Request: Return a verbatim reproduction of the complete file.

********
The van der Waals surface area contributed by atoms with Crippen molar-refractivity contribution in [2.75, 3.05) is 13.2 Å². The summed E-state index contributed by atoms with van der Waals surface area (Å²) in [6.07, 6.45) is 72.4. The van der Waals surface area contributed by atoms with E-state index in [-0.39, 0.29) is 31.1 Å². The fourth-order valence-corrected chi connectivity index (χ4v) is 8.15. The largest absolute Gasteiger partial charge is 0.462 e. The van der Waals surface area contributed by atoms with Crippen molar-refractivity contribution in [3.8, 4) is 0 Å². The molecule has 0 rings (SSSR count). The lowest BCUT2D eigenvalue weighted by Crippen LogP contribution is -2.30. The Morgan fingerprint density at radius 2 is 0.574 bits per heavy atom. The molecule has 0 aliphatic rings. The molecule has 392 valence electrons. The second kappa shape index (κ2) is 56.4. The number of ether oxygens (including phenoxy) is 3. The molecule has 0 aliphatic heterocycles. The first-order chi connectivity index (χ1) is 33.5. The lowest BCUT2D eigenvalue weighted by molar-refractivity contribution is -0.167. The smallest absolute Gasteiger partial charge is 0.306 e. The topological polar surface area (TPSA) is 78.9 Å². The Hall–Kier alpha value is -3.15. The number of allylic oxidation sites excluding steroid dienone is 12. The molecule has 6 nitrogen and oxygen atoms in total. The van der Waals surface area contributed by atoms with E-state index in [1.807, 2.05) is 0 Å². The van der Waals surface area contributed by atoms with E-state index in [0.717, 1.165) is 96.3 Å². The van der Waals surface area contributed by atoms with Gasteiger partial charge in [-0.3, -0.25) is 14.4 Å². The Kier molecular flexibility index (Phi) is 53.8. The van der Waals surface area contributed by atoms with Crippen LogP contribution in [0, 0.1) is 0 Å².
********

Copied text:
The van der Waals surface area contributed by atoms with Crippen molar-refractivity contribution in [2.75, 3.05) is 13.2 Å². The summed E-state index contributed by atoms with van der Waals surface area (Å²) in [6.07, 6.45) is 72.4. The van der Waals surface area contributed by atoms with E-state index in [-0.39, 0.29) is 31.1 Å². The fourth-order valence-corrected chi connectivity index (χ4v) is 8.15. The largest absolute Gasteiger partial charge is 0.462 e. The van der Waals surface area contributed by atoms with Crippen molar-refractivity contribution in [3.8, 4) is 0 Å². The molecule has 0 rings (SSSR count). The lowest BCUT2D eigenvalue weighted by Crippen LogP contribution is -2.30. The Morgan fingerprint density at radius 2 is 0.574 bits per heavy atom. The molecule has 0 aliphatic rings. The molecule has 392 valence electrons. The second kappa shape index (κ2) is 56.4. The number of ether oxygens (including phenoxy) is 3. The molecule has 0 aliphatic heterocycles. The first-order chi connectivity index (χ1) is 33.5. The lowest BCUT2D eigenvalue weighted by molar-refractivity contribution is -0.167. The smallest absolute Gasteiger partial charge is 0.306 e. The topological polar surface area (TPSA) is 78.9 Å². The Hall–Kier alpha value is -3.15. The number of allylic oxidation sites excluding steroid dienone is 12. The molecule has 6 nitrogen and oxygen atoms in total. The van der Waals surface area contributed by atoms with E-state index in [1.807, 2.05) is 0 Å². The van der Waals surface area contributed by atoms with E-state index in [0.717, 1.165) is 96.3 Å². The van der Waals surface area contributed by atoms with Gasteiger partial charge in [-0.3, -0.25) is 14.4 Å². The Kier molecular flexibility index (Phi) is 53.8. The van der Waals surface area contributed by atoms with Crippen LogP contribution in [0, 0.1) is 0 Å².